A botnet of IoT (Internet of Things) devices created with the Linux/Moose malware is behind many bots that are plaguing social networks such as YouTube, Periscope, Twitter, and Instagram, above all.
Crooks are using this botnet of infected embedded devices to relay traffic they’ve sent from their command and control (C&C) servers to their targets, and are leveraging the infected device’s IP address to mask its real origin.
This traffic is related to social media fraud, an activity that describes the registration of fake accounts in order to boost the social media presence of other individuals. This usually involves adding fake followers to an account and giving fake “likes” to the content a person posts. Social media fraud is not illegal, per-se, but most social networks prohibit it.
Linux/Moose 2.0 resurfaces after one year
In 2015, security researchers from ESET discovered the Linux/Moose malware and the botnet behind it. ESET exposed the botnet’s social fraud activities, and soon after, the botnet died down, most likely shut down by its operators.
New research carried out by a team of Canadian researchers has revealed that the creators of the Linux/Moose malware have modified their code and made a comeback.
All changes are fairly superficial. Researchers say the modifications were added to make the botnet’s activity harder to detect, but its underlying modus operandi remained the same.
Linux/Moose targets Linux-based IoT devices
The Linux/Moose malware targets stripped-down Linux versions that operate on embedded systems running on the MIPS and ARM chip architectures. There is no support for Linux x86 systems, most likely to avoid detection by antivirus vendors, which have a strong presence on this platform.
The malware infects devices by accessing random IPv4 addresses, attempting to brute-force their Telnet port. Once it infects a device, it installs an SOCKS4 proxy and relays traffic it receives from its control server.
According to the team of researchers, the crooks use these bots to access various social media networks, create fake accounts, give likes, follow users or browse random content.
According to data gathered from several honeypots, browsing random content is the most common activity, but researchers say this is because the crooks are trying to make their bots appear as human and avoid spam filters.
The same honeypot data revealed that the operator behind the Linux/Moose botnet has conducted the most of his activity on Instagram.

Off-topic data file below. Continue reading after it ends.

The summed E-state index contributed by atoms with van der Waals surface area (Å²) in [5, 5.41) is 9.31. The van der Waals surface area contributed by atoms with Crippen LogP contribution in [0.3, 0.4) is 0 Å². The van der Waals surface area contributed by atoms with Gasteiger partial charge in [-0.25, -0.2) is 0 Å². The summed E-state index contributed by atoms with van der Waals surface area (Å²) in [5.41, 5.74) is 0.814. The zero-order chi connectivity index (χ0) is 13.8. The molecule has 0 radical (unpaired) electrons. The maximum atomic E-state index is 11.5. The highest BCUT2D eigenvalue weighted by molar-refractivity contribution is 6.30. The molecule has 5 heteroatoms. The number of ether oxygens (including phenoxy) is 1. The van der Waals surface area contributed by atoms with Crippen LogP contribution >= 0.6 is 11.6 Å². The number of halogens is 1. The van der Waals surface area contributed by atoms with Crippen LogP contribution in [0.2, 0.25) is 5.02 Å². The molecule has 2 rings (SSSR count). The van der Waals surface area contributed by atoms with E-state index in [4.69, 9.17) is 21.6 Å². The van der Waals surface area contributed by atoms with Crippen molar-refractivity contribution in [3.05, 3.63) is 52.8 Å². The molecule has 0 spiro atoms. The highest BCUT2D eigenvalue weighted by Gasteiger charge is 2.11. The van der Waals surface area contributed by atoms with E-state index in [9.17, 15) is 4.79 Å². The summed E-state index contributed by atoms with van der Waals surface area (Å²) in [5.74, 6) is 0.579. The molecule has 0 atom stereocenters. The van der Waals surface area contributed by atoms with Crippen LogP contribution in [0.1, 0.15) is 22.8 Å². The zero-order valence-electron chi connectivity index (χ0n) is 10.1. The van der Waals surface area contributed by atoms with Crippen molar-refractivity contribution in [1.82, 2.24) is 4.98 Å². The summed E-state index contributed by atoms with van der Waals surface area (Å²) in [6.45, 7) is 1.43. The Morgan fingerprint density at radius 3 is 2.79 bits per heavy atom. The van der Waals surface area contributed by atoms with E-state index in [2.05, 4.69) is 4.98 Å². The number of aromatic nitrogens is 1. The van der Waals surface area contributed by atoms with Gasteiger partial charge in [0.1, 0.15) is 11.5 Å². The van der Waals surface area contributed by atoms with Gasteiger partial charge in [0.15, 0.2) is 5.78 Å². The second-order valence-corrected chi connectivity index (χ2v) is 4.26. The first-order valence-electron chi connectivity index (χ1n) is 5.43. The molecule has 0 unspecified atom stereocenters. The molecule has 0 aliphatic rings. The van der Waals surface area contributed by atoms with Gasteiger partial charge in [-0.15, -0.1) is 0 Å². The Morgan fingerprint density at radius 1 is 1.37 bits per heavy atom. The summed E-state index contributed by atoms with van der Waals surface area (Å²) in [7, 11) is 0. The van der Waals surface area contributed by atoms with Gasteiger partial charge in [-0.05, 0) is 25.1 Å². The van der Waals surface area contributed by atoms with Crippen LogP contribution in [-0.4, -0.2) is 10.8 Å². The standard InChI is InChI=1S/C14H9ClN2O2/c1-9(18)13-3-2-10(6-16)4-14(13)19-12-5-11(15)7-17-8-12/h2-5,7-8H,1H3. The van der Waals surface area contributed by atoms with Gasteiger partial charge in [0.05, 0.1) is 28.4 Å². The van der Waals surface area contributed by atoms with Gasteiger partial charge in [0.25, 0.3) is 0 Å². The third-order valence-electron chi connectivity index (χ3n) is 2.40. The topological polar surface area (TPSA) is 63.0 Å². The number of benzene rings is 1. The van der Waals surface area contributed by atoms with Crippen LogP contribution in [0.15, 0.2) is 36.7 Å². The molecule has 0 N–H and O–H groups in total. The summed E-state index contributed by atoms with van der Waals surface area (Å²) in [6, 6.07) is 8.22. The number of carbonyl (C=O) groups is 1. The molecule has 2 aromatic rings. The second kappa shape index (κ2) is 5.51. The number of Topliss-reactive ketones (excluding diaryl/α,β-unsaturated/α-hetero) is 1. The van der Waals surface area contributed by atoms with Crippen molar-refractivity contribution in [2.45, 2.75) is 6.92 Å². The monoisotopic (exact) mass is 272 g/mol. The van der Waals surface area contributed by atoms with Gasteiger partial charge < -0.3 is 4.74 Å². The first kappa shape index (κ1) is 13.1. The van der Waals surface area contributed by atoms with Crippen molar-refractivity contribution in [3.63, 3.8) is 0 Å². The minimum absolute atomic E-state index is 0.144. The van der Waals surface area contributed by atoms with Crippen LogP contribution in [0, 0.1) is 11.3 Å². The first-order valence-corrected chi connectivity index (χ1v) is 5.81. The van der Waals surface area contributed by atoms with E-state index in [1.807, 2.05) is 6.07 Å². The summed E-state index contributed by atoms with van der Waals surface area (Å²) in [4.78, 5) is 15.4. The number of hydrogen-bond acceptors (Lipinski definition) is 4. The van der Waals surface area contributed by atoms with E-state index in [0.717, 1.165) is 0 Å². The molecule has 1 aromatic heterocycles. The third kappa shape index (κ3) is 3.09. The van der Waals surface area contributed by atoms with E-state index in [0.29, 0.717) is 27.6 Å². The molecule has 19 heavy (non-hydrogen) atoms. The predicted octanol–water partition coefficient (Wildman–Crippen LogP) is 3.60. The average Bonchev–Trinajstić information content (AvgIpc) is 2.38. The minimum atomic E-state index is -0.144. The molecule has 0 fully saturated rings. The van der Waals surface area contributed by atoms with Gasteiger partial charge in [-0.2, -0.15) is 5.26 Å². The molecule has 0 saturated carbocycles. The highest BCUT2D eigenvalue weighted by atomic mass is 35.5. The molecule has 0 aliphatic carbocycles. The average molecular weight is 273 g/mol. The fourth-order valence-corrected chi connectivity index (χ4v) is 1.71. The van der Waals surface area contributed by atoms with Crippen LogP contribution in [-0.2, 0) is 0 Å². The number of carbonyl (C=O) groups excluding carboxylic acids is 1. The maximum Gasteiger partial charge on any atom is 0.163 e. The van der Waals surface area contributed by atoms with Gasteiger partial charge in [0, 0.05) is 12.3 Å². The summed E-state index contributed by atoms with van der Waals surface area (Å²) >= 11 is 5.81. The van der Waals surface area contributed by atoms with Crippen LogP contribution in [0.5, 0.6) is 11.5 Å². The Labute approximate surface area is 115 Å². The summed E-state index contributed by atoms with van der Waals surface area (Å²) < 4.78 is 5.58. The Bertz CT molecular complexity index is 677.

In a six-month period, researchers said that their honeypots picked up 1,732 fake Instagram accounts created via the Linux/Moose botnet. 72%, or 1,247 of these accounts, had been suspended by the end of the data gathering period, showing that most bots don’t survive indefinitely and Instagram’s support team catches the offenders.
Nevertheless, correlating data from the botnet’s activity and prices for Instagram likes and Instagram followers advertised online via various marketplaces, researchers created a simple graph through which they could estimate the botnet’s revenue, based on its potential size.
The estimated revenue is for $13.05 per bot per month, which makes this a very profitable operation, even more profitable than using the IoT botnet for DDoS attacks.
A benefit of using the Linux/Moose botnet for social fraud instead of DDoS attacks is that law enforcement isn’t generally interested in pursuing social media spam, compared to the effort they put in tracking someone that has shut down online businesses through destructive DDoS attacks.
Who buys Instagram followers?
Because their honeypot servers allowed the research team to sniff the botnet’s commands, researchers were also able to see what the bots were doing, allowing them to create a database of people that purchased fake social media followers and likes.
Researchers say that both businesses and individuals have bought followers and likes through the botnet, which was advertised online on the public Internet.
Magazines, clothes shops, car shops, food-related companies, interior design firms, makeup shops, electronic shops, and shoe shops made up the bulk of the “enterprise” clientele.
Among individuals, the customer list included web designers, tattooists, hairdressers, entrepreneurs, and photographers.
Furthermore, individuals not associated with a specific business also used the botnet. This includes models, singers, musicians, actors, bloggers, and TV personalities.
Researchers say that none of these people or businesses were “famous” and their actions of purchasing social media followers and likes seems to have been driven by their own ego, hence the research paper’s name of “EGO MARKET: When People’s Greed for Fame Benefits Large-Scale Botnets,” which was presented at this year’s Black Hat Europe security conference.
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